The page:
Amazon (NASDAQ: AMZN) founder and CEO Jeff Bezos is already the richest person on planet Earth. Four recent AMZN stock price target hikes suggest he’s about to get a whole lot wealthier.
Wall Street analysts have been raising their Amazon forecasts left and right throughout the pandemic.
According to Wells Fargo, the pandemic fueled permanent growth in e-commerce. Because Amazon is the chief beneficiary of this e-commerce boom, its stock price should surge as high as $3,600 in the next 12 months.
Telsey Advisory Group shares this outlook – and the $3,600 price target.
Jeff Bezos currently holds 55,488,770 AMZN shares. As of Friday, when the giant online retailer’s stock closed at about $3,050, his net worth stood at roughly $179 billion. Only about $10 billion of Bezos’ immense wealth is held outside of his Amazon stake.
Other things equal, Bezos’ wealth will swell by more than $30 billion to roughly $210 billion if Amazon stock hits that $3,600 price target.
Bank of America and Wedbush Securities raised their AMZN forecasts too, though their price targets are slightly more conservative.
Wedbush sees Amazon stock hitting $3,500, which would launch Bezos’ net worth to $205 billion.
Bank of America expects AMZN shares to top out at $3,280, which is roughly where they peaked earlier this month. This valuation would raise Bezos’ wealth to $192 billion.
All four price targets exceed the average consensus outlook for Amazon, which is currently $3,077.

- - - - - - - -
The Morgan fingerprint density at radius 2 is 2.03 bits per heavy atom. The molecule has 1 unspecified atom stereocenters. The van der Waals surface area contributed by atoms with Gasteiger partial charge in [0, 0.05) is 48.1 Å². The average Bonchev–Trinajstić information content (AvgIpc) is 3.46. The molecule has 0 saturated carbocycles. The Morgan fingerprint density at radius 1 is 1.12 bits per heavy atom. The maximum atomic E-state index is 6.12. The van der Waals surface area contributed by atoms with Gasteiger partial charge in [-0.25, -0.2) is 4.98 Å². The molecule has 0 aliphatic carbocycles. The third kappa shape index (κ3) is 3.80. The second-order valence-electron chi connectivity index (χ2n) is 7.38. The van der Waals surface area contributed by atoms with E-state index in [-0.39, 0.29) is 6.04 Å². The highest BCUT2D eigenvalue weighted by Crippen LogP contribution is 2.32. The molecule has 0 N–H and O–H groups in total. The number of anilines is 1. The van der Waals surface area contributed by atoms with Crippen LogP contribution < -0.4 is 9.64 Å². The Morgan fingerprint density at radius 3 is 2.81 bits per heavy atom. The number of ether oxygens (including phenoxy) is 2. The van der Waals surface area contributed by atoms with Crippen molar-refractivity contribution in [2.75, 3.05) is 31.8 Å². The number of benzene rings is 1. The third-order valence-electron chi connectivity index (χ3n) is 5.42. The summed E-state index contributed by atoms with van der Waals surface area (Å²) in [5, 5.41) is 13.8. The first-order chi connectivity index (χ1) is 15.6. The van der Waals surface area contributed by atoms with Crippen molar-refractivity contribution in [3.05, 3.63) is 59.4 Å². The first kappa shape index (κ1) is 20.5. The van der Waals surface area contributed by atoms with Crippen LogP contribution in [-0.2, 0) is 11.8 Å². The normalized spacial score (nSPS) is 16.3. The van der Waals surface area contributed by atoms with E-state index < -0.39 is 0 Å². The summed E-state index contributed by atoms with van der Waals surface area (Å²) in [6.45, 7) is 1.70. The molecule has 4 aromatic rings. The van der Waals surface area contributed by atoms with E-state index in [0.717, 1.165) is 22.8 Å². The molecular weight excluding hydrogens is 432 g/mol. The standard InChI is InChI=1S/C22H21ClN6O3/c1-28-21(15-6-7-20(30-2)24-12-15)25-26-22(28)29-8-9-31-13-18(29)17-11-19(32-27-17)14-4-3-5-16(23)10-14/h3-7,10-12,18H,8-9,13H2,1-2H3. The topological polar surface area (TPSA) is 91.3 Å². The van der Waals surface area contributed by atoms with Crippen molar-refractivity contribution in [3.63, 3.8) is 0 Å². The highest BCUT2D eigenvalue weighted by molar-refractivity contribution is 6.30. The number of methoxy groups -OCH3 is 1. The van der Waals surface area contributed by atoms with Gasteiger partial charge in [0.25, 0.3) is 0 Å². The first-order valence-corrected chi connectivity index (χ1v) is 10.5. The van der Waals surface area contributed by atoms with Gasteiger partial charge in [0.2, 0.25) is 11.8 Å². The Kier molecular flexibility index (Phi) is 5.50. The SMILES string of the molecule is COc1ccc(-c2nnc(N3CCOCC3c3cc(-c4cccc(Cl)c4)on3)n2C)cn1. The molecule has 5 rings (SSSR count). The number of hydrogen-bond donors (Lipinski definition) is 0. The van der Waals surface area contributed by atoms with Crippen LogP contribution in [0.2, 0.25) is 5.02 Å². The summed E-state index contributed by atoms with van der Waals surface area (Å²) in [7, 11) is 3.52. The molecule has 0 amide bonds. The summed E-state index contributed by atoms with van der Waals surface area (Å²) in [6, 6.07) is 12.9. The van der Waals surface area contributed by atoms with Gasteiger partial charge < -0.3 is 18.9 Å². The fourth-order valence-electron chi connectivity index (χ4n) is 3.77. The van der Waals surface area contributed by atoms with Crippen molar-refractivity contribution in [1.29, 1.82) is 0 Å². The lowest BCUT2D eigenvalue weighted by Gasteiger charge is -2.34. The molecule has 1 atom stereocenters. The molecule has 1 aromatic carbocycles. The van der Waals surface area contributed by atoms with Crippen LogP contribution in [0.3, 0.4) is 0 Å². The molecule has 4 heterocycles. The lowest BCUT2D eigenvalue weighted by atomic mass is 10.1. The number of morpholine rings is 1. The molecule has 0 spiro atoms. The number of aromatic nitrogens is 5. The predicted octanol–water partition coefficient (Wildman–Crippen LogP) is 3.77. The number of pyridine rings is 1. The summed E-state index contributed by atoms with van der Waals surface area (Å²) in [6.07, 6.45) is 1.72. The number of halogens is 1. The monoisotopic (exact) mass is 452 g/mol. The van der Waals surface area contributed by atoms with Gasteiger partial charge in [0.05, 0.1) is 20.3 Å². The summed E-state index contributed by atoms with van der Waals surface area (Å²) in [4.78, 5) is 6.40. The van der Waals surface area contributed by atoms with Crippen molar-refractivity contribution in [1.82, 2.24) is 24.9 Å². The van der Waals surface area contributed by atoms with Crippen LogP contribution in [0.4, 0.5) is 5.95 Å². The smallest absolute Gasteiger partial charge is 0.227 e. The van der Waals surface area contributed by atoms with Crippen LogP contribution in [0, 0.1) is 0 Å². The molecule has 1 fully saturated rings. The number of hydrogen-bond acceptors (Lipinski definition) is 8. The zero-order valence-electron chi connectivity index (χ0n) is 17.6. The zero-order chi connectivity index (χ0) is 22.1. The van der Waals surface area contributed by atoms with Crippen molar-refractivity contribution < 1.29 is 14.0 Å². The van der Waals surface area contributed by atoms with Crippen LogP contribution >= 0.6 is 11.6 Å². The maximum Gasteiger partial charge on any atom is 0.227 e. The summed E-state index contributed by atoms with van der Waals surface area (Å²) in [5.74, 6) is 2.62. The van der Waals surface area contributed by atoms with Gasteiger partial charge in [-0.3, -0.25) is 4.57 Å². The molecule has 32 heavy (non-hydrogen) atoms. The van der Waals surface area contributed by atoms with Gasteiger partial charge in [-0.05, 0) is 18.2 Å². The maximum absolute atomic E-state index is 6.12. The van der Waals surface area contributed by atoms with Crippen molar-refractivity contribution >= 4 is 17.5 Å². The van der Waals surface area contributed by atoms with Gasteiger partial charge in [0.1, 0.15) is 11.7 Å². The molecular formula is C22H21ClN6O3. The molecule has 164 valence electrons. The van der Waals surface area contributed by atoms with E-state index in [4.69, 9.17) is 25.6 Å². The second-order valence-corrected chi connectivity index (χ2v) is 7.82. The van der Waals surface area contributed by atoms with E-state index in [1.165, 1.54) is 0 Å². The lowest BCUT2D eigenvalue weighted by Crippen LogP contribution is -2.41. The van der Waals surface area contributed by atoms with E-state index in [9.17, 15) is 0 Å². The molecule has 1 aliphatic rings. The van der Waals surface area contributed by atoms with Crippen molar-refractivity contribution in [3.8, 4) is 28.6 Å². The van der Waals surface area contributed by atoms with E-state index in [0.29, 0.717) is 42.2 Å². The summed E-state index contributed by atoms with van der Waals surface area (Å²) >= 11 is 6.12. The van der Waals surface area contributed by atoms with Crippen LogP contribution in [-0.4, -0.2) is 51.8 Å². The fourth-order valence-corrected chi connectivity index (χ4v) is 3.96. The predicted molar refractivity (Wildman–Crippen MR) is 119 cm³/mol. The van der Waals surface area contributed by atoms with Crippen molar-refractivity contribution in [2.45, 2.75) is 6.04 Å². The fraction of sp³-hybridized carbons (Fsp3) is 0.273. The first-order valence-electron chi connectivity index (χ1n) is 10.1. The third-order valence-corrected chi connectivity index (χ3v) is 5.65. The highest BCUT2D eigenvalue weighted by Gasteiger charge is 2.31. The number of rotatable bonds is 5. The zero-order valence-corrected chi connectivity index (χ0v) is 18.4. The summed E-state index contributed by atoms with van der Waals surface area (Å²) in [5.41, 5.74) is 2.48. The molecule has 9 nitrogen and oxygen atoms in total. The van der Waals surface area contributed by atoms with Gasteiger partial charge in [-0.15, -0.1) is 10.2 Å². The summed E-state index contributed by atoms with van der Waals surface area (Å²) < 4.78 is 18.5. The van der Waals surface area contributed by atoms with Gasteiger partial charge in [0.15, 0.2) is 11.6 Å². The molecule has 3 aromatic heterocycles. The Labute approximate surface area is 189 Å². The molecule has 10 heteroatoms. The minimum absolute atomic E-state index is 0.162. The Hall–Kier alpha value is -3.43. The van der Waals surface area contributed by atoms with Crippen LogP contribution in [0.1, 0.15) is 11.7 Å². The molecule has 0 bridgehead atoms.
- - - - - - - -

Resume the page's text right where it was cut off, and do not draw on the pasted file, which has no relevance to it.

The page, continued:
Although AMZN shares are trading near this level already, Wall Street Journal data indicates that 42 of 49 analysts maintain a buy rating.
Wall Street’s bullish outlook for Amazon stock masks the regulatory dangers that threaten AMZN’s road to $3,600.
The e-commerce behemoth faces congressional scrutiny alongside Apple (NASDAQ: AAPL), Facebook (NASDAQ: FB), and Alphabet (NASDAQ: GOOG). This is part of an antitrust probe designed to gather evidence on competition in the digital marketplace.
It comes in the wake of multiple allegations that Amazon has engaged in anticompetitive practices.
In one case, current and former employees said the company used sales data from third-party sellers to develop competing products.
Just last week, the Wall Street Journal exposed similar allegations about Amazon’s venture capital fund. The fund reportedly obtained sensitive information about startups during the investment process. Amazon then used this information to bolster their own products and services.
Bezos is expected to testify virtually before a House Judiciary subcommittee this week.
This congressional scrutiny could complicate his quest to become the first $200 billion man. But with a $60 billion cushion on Bill Gates, his status as the world’s wealthiest person looks unassailable.